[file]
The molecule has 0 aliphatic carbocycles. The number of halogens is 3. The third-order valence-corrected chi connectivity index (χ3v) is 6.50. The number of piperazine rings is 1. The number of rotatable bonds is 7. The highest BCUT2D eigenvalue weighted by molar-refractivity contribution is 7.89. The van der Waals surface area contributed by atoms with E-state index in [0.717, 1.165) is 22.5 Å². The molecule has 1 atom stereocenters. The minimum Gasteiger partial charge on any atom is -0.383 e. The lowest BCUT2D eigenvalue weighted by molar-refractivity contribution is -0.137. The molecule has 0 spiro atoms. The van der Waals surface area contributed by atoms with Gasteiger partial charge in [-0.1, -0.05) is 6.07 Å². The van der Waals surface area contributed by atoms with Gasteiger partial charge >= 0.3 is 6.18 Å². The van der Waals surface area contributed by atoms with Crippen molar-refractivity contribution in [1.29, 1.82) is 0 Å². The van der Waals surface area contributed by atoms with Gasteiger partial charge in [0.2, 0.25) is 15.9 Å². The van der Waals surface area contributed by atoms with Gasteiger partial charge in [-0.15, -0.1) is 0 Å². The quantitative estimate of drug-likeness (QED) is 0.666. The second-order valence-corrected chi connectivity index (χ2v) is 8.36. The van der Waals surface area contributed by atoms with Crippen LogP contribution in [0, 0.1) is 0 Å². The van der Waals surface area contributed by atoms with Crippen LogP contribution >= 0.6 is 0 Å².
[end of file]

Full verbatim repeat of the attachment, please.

The molecule has 0 aliphatic carbocycles. The number of halogens is 3. The third-order valence-corrected chi connectivity index (χ3v) is 6.50. The number of piperazine rings is 1. The number of rotatable bonds is 7. The highest BCUT2D eigenvalue weighted by molar-refractivity contribution is 7.89. The van der Waals surface area contributed by atoms with E-state index in [0.717, 1.165) is 22.5 Å². The molecule has 1 atom stereocenters. The minimum Gasteiger partial charge on any atom is -0.383 e. The lowest BCUT2D eigenvalue weighted by molar-refractivity contribution is -0.137. The molecule has 0 spiro atoms. The van der Waals surface area contributed by atoms with Gasteiger partial charge in [-0.1, -0.05) is 6.07 Å². The van der Waals surface area contributed by atoms with Gasteiger partial charge >= 0.3 is 6.18 Å². The van der Waals surface area contributed by atoms with Crippen molar-refractivity contribution in [1.29, 1.82) is 0 Å². The van der Waals surface area contributed by atoms with Gasteiger partial charge in [0.2, 0.25) is 15.9 Å². The van der Waals surface area contributed by atoms with Gasteiger partial charge in [-0.15, -0.1) is 0 Å². The quantitative estimate of drug-likeness (QED) is 0.666. The second-order valence-corrected chi connectivity index (χ2v) is 8.36. The van der Waals surface area contributed by atoms with Crippen LogP contribution in [0, 0.1) is 0 Å². The van der Waals surface area contributed by atoms with Crippen LogP contribution >= 0.6 is 0 Å².